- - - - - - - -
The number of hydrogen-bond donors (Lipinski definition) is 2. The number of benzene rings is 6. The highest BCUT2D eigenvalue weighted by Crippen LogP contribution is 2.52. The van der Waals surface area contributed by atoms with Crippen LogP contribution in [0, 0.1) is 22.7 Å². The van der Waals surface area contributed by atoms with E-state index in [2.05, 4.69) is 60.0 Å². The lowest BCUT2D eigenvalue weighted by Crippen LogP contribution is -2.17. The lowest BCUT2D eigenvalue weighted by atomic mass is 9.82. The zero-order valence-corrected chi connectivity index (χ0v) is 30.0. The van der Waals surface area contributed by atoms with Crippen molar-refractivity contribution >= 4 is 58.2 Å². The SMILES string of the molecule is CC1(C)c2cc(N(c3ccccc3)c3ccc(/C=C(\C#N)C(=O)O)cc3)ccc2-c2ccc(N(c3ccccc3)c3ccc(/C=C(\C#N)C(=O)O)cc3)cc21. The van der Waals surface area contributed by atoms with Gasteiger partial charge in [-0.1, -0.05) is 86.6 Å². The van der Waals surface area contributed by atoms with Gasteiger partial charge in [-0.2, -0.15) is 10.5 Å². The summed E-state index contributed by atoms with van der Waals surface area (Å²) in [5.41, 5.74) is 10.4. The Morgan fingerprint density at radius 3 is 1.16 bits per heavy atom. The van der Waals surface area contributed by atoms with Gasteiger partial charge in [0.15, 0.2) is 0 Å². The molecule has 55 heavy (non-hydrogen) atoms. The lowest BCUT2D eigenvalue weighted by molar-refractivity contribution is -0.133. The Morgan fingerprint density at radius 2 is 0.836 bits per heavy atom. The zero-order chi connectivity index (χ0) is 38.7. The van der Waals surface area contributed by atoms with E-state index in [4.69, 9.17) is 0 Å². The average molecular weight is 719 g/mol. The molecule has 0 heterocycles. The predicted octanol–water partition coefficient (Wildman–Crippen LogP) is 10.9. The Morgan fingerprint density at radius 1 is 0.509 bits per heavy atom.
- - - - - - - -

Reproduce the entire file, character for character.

The number of hydrogen-bond donors (Lipinski definition) is 2. The number of benzene rings is 6. The highest BCUT2D eigenvalue weighted by Crippen LogP contribution is 2.52. The van der Waals surface area contributed by atoms with Crippen LogP contribution in [0, 0.1) is 22.7 Å². The van der Waals surface area contributed by atoms with E-state index in [2.05, 4.69) is 60.0 Å². The lowest BCUT2D eigenvalue weighted by Crippen LogP contribution is -2.17. The lowest BCUT2D eigenvalue weighted by atomic mass is 9.82. The zero-order valence-corrected chi connectivity index (χ0v) is 30.0. The van der Waals surface area contributed by atoms with Crippen molar-refractivity contribution >= 4 is 58.2 Å². The SMILES string of the molecule is CC1(C)c2cc(N(c3ccccc3)c3ccc(/C=C(\C#N)C(=O)O)cc3)ccc2-c2ccc(N(c3ccccc3)c3ccc(/C=C(\C#N)C(=O)O)cc3)cc21. The van der Waals surface area contributed by atoms with Gasteiger partial charge in [-0.1, -0.05) is 86.6 Å². The van der Waals surface area contributed by atoms with Gasteiger partial charge in [-0.2, -0.15) is 10.5 Å². The summed E-state index contributed by atoms with van der Waals surface area (Å²) in [5.41, 5.74) is 10.4. The Morgan fingerprint density at radius 3 is 1.16 bits per heavy atom. The van der Waals surface area contributed by atoms with Gasteiger partial charge in [0.15, 0.2) is 0 Å². The molecule has 55 heavy (non-hydrogen) atoms. The lowest BCUT2D eigenvalue weighted by molar-refractivity contribution is -0.133. The Morgan fingerprint density at radius 2 is 0.836 bits per heavy atom. The zero-order chi connectivity index (χ0) is 38.7. The van der Waals surface area contributed by atoms with E-state index in [4.69, 9.17) is 0 Å². The average molecular weight is 719 g/mol. The molecule has 0 heterocycles. The predicted octanol–water partition coefficient (Wildman–Crippen LogP) is 10.9. The Morgan fingerprint density at radius 1 is 0.509 bits per heavy atom.